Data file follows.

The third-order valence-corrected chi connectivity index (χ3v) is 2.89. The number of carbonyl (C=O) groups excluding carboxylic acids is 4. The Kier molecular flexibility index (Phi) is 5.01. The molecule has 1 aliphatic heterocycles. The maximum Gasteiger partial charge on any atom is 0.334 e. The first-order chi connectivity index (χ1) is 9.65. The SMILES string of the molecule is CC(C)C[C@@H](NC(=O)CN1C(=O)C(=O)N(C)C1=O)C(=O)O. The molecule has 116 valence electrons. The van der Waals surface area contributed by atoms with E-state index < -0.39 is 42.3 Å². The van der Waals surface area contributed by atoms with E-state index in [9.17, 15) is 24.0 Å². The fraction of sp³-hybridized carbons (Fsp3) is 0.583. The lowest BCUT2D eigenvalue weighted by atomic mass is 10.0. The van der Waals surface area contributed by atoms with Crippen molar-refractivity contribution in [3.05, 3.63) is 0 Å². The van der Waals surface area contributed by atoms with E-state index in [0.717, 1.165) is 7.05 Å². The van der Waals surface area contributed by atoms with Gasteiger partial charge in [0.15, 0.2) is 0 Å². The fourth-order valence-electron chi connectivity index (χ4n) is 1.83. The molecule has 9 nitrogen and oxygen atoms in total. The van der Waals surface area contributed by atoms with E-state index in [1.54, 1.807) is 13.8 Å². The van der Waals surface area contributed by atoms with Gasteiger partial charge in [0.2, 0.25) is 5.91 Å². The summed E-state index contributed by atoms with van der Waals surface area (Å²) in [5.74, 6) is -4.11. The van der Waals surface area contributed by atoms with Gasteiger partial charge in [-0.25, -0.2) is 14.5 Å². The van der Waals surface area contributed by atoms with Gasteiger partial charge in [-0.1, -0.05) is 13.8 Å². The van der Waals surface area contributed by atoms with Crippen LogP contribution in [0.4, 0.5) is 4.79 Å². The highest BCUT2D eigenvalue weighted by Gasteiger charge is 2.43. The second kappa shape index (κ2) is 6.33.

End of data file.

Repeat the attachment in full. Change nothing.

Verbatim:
The third-order valence-corrected chi connectivity index (χ3v) is 2.89. The number of carbonyl (C=O) groups excluding carboxylic acids is 4. The Kier molecular flexibility index (Phi) is 5.01. The molecule has 1 aliphatic heterocycles. The maximum Gasteiger partial charge on any atom is 0.334 e. The first-order chi connectivity index (χ1) is 9.65. The SMILES string of the molecule is CC(C)C[C@@H](NC(=O)CN1C(=O)C(=O)N(C)C1=O)C(=O)O. The molecule has 116 valence electrons. The van der Waals surface area contributed by atoms with E-state index < -0.39 is 42.3 Å². The van der Waals surface area contributed by atoms with E-state index in [9.17, 15) is 24.0 Å². The fraction of sp³-hybridized carbons (Fsp3) is 0.583. The lowest BCUT2D eigenvalue weighted by atomic mass is 10.0. The van der Waals surface area contributed by atoms with Crippen molar-refractivity contribution in [3.05, 3.63) is 0 Å². The van der Waals surface area contributed by atoms with E-state index in [0.717, 1.165) is 7.05 Å². The van der Waals surface area contributed by atoms with Gasteiger partial charge in [0.15, 0.2) is 0 Å². The fourth-order valence-electron chi connectivity index (χ4n) is 1.83. The molecule has 9 nitrogen and oxygen atoms in total. The van der Waals surface area contributed by atoms with E-state index in [1.54, 1.807) is 13.8 Å². The van der Waals surface area contributed by atoms with Gasteiger partial charge in [0.2, 0.25) is 5.91 Å². The summed E-state index contributed by atoms with van der Waals surface area (Å²) in [5.74, 6) is -4.11. The van der Waals surface area contributed by atoms with Gasteiger partial charge in [-0.25, -0.2) is 14.5 Å². The van der Waals surface area contributed by atoms with Gasteiger partial charge in [-0.1, -0.05) is 13.8 Å². The van der Waals surface area contributed by atoms with Crippen LogP contribution in [0.4, 0.5) is 4.79 Å². The highest BCUT2D eigenvalue weighted by Gasteiger charge is 2.43. The second kappa shape index (κ2) is 6.33.